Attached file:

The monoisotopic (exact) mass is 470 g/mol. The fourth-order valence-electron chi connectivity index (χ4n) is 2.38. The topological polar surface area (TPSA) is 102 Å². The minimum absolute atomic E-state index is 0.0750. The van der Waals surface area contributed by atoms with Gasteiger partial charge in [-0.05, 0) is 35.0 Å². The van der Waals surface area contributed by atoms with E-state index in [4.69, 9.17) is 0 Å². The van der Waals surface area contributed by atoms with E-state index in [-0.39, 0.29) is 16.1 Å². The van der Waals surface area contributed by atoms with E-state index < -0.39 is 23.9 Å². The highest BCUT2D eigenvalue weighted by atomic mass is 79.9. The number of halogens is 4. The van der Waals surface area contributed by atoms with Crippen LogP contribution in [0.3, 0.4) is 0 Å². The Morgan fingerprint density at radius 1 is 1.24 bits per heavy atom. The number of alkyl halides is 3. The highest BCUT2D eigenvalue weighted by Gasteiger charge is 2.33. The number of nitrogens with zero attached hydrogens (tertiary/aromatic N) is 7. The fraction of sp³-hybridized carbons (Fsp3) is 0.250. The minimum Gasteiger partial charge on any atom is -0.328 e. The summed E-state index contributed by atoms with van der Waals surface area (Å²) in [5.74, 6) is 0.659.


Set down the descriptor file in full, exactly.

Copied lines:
The monoisotopic (exact) mass is 470 g/mol. The fourth-order valence-electron chi connectivity index (χ4n) is 2.38. The topological polar surface area (TPSA) is 102 Å². The minimum absolute atomic E-state index is 0.0750. The van der Waals surface area contributed by atoms with Gasteiger partial charge in [-0.05, 0) is 35.0 Å². The van der Waals surface area contributed by atoms with E-state index in [4.69, 9.17) is 0 Å². The van der Waals surface area contributed by atoms with E-state index in [-0.39, 0.29) is 16.1 Å². The van der Waals surface area contributed by atoms with E-state index < -0.39 is 23.9 Å². The highest BCUT2D eigenvalue weighted by atomic mass is 79.9. The number of halogens is 4. The van der Waals surface area contributed by atoms with Crippen LogP contribution in [0.3, 0.4) is 0 Å². The Morgan fingerprint density at radius 1 is 1.24 bits per heavy atom. The number of alkyl halides is 3. The highest BCUT2D eigenvalue weighted by Gasteiger charge is 2.33. The number of nitrogens with zero attached hydrogens (tertiary/aromatic N) is 7. The fraction of sp³-hybridized carbons (Fsp3) is 0.250. The minimum Gasteiger partial charge on any atom is -0.328 e. The summed E-state index contributed by atoms with van der Waals surface area (Å²) in [5.74, 6) is 0.659.